King Lear review: ‘less King Lear and more King Ken’

The litmus test of any “King Lear” is “whether you emerge from the theatre moist-eyed”, said Matt Wolf in The New York Times. Alas, Kenneth Branagh’s new West End production left “my cheeks dry throughout”. The staging is fluid, and Branagh (serving as both director and star) speaks the verse with his trademark clarity. But the production – which runs at a brisk two hours, without interval – feels like an accomplished rhetorical exercise, when this, of all Shakespeare‘s plays, should rattle the soul. It does not “sweep us headlong into savagery or sadness”; there are too few moments that stop the heart; and the “full majesty” of Shakespeare’s “most nerve-shredding tragedy” does not have time to unfold. 

The cast is exclusively made up of (mostly recent) graduates of Rada, where Branagh trained, and where he has been president since 2015, said Nick Curtis in the Evening Standard. I am all for young actors getting a break, but it seems a “bit old-school-tie to only support those from his own top-rank alma mater”. In any case, the gamble doesn’t really pay off, said Sarah Hemming in the FT. Some of these actors turn in fine performances, in particular Corey Mylchreest, who “crackles with bitter rage” as Edmund, and Doug Colling as Edgar. But too many “deliver their roles without really inhabiting them, and many of the key moments feel undernourished”.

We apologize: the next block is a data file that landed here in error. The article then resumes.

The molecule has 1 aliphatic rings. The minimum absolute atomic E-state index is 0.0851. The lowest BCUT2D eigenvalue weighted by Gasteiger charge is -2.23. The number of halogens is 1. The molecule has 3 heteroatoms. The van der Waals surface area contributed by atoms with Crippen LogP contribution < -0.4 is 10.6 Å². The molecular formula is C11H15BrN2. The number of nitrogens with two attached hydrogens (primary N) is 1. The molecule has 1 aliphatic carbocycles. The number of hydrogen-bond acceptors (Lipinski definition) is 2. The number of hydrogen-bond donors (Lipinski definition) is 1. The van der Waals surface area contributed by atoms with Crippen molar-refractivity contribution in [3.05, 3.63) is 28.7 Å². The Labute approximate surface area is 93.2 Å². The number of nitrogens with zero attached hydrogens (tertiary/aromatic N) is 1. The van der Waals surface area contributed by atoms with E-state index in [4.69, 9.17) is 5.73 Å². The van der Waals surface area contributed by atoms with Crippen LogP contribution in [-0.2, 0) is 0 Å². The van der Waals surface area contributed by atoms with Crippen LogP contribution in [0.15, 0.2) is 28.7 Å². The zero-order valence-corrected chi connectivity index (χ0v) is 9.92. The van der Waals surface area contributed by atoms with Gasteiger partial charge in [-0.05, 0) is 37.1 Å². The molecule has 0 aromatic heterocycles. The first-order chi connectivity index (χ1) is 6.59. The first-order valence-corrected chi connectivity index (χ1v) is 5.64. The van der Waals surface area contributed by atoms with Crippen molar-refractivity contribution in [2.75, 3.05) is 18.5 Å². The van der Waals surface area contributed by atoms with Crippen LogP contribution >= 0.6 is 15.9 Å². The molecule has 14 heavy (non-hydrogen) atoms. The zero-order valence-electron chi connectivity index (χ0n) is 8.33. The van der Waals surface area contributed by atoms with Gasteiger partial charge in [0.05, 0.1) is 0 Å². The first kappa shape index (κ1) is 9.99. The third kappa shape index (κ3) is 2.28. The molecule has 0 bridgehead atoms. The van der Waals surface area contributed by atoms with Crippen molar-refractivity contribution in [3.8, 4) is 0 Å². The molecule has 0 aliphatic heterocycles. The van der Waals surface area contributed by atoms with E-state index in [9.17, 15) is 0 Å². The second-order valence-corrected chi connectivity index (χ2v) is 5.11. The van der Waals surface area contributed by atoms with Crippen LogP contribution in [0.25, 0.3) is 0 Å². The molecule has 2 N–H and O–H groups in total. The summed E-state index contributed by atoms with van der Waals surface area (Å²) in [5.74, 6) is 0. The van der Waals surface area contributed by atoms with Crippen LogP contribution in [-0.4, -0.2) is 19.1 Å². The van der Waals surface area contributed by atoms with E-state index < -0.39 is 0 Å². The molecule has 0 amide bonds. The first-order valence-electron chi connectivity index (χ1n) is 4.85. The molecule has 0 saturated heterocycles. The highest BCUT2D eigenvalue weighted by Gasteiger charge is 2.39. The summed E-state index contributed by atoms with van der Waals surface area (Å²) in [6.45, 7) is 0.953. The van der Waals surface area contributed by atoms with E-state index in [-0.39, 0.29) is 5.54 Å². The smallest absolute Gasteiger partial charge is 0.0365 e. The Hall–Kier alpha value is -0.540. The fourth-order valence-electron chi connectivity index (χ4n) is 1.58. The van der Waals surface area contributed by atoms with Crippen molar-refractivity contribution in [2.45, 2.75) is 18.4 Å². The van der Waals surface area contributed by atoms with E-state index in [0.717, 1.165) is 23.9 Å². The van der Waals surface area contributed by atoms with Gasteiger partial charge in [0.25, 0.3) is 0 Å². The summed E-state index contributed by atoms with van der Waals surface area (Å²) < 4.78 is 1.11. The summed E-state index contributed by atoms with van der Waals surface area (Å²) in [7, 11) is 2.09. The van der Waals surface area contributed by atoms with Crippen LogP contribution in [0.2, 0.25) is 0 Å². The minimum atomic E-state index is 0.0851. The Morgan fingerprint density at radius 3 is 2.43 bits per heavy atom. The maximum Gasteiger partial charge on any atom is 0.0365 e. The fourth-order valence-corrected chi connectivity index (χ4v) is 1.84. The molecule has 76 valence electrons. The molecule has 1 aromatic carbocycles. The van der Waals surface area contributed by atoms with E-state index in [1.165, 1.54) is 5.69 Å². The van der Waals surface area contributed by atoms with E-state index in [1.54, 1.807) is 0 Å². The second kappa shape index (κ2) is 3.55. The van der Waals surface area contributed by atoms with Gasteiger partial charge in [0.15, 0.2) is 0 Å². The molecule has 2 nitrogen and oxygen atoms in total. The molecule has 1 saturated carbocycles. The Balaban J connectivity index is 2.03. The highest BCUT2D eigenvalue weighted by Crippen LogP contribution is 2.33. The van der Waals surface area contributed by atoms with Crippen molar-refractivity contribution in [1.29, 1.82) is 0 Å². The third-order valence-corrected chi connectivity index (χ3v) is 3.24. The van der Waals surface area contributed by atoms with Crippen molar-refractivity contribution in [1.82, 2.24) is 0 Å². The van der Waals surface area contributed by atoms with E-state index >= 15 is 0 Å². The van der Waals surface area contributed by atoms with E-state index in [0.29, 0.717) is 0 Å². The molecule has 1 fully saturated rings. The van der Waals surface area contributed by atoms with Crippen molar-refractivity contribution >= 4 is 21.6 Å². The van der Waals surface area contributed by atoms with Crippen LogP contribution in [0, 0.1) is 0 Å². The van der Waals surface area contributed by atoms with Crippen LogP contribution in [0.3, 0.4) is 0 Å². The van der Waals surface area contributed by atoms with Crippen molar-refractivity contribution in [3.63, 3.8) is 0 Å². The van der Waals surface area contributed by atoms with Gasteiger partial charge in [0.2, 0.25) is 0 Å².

The supporting performances are “uneven”, agreed Clive Davis in The Times. But the more fundamental problem lies with Branagh himself. As a notably fit and lithe 62-year-old, he brings a jarring touch of the “unruly colt” to this decrepit king. “For all the solidity of his verse speaking, it’s hard to believe that this glossy-haired patriarch is really on the verge of mental and spiritual disintegration.” The production as a whole has a “shaggy vigour”, said Susannah Clapp in The Observer. But it misses the scope, the depth, the dislocation and, above all, the “spread of sympathy that gives the play its reach”. It’s “less King Lear and more King Ken”.

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Wyndham’s Theatre, London WC2 (0344-482 5151; Until 9 December. Running time: 2hrs. Rating *** 

Stars reflect the overall quality of reviews and our own independent assessment (5 stars=don’t miss; 1 star=don’t bother)

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